Ann Patchett and Elizabeth Gilbert are not merely both writers; they're friends and longtime pen pals. Patchett, winner of the Orange Prize and the PEN/Faulkner Award for her novel Bel Canto, has written ten books. Gilbert has published six. And between the two of them, the insights into the work of a writer are nearly endless. The New York Public Library podcast is fortunate to present Ann Patchett and Elizabeth Gilbert on Writing.
While it might seem to some that a select few are born with the gift of work ethic so necessary to artistic success, Gilbert spoke of how her mother taught her how to work hard:
"What I remember is the egg timer and tears. That was sort of how I was taught discipline was my mom would sit me down with homework and the egg timer and thirty minutes, and I would weep, because I didn't want to do it and I didn't know how to do it, and I wanted someone else to do it. And that was like every night. And she just made me do it, and now I do my own egg timer, right? Like, I know how to do it because I was taught."
Many readers best know Gilbert from her bestselling memoir, Eat, Pray, Love. Gilbert described grappling with her writing career like a puzzle following the enormous popularity of the book:
"I am very stubborn about refusing to allow the tremendous, blessed success of Eat, Pray, Love to turn into a curse upon my life because I think that would be very rude to my great good fortune. When people sort of imply that that's a tragic thing for my writing career, that that happened, that I'm defined by that, I always try to remind them of what a tragedy is in a human's life and that is not one of them... The world is a terrible place full of horrible things and having a giant bestseller's not one of those things. So we can establish that right away. But it is a puzzle, right? What do you do? And I felt like what I really needed to do was break the spell as quickly as possible for my own purposes to get something out there so fast, to disappoint everyone as quickly as I could in order to get it over with so that I could then be free."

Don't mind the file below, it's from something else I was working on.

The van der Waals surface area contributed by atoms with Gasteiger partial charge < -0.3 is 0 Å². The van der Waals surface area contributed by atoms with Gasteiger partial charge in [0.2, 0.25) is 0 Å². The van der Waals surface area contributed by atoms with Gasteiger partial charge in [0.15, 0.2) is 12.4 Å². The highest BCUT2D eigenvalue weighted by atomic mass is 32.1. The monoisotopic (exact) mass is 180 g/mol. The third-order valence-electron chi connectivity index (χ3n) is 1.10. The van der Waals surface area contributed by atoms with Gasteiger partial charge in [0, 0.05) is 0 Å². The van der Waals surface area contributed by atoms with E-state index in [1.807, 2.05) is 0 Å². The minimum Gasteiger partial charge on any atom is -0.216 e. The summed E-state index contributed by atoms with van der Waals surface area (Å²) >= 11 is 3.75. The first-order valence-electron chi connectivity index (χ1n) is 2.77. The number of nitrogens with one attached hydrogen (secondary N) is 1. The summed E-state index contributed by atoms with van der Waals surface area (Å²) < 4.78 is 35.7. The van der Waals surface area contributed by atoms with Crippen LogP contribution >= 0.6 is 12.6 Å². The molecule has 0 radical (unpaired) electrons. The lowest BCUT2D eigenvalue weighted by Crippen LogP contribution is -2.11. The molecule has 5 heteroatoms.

While Gilbert felt she needed somehow to manage expectations of her writing after Eat, Pray, Love, Patchett spoke about writing purely for herself, not with an audience or critical reception in mind:
"I only write for myself. I don't sell my books. Nobody sees them. I write the book I want to read, the book that I miss. And if when I finish someone wants to buy it and they like it, I'm very grateful. But it's mine. It's totally, totally mine."
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